Category Archives: Life’s Stories
This, folks, is the first photograph I ever took with a digital camera. It’s a bit over-exposed, but my first photos are rarely this good….
My Cam Ranh photos are the earliest I’m confident I can date. One (it’s of the parade ground) was taken on the 14th, four (more or less like this) were taken on the 15th, and three were shots taken through our airplane’s window of the sun rising over the Pacific on the 16th.
Another version of the story is that I’ve been walking South Haven’s beaches my entire life. My family loved–and still loves–Lake Michigan’s shore. South Haven’s the closest shore to Kalamazoo, so that was our easiest destination.
For the first few years I lived in the Lansing area I didn’t own a car, so I’d bicycle between my apartment in (or near) Lansing and my parents’ home in Kalamazoo a couple times a month. I’d leave from work on Friday evening, spend the weekend, and return on Sunday afternoon. Most of these trips took about 5 hours; if I hurried I could do the 75 miles or so in four.
Five years ago we headed north for our usual Traverse City vacation to celebrate Joan’s birthday. It occurred to me that I didn’t remember making a reservation, so I got on the horn with Pointes North. Found I was right; hadn’t reserved a room. They could accommodate us starting tomorrow….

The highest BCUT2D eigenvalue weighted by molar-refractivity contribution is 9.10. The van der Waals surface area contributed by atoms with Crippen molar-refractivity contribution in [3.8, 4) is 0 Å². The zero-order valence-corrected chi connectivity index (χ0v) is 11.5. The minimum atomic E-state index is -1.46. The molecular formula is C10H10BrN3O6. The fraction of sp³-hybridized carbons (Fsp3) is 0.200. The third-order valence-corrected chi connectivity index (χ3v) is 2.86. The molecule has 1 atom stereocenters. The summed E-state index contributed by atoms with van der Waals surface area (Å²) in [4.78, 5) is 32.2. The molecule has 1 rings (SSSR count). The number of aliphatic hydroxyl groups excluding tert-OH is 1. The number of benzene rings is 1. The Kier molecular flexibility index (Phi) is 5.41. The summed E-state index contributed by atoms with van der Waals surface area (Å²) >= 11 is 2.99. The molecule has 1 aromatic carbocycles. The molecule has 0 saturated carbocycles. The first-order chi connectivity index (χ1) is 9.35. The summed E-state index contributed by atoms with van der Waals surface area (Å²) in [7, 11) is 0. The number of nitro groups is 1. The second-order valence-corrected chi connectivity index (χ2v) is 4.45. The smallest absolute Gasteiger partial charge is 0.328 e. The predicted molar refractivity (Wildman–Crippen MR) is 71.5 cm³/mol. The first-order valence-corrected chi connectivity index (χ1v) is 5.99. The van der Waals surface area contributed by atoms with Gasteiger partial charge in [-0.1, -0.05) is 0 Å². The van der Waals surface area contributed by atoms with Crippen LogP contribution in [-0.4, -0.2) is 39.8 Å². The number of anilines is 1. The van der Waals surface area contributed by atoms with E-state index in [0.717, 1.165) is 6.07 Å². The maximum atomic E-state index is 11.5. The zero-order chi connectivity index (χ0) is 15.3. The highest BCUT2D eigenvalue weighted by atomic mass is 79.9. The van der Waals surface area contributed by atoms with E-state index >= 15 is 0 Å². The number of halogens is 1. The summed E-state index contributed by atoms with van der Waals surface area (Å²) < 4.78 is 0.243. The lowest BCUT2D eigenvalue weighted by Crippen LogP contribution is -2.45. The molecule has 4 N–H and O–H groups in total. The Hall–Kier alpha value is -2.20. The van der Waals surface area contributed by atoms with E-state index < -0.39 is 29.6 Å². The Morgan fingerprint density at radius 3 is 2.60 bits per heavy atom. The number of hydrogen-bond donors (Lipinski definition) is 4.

The park’s mostly a rather steep wilderness on the side of the gorge, but its most famous feature is Glade Creek Mill. This is that mill, as the sign testifies, but it’s none of the usual pictures.I’ve taken those photographs, too, but….
Got home; found the neighbors out in the streets. Seems a twister’d hit Mulliken. A quick survey of our yard showed three young trees ruined, a wee bit of damage to our garage, and a bunch of knocked down flowers. We were fortunate.
A few stubborn plants refused to move. This was the last; the photo was taken nearly two decades after I made the original plantings.
Anyway, the thing which strikes me about Baseball Between the Numbers is that it’s largely grown obsolete in just a half-decade. For almost 20 years, baseball management largely resisted serious statistical analysis. Management largely consisted of former players, and few were inclined to take outside analysis seriously. This was partly willful blindness–“He never played the game”–and partly statistical ignorance. But a generation later, baseball’s management’s (unexpectedly) become more businesslike, and a newer generation of baseball players–and coaches and field managers–includes a sprinkling of folks who grew up reading James, Pete Palmer, or authors influenced by James and Palmer. Some of those players have moved to front office jobs. And while fans still have blind spots, they’re generally more aware that many numbers are influenced by ballpark and batting order, and that there are legitimate reasons to debate baseball’s accepted wisdom.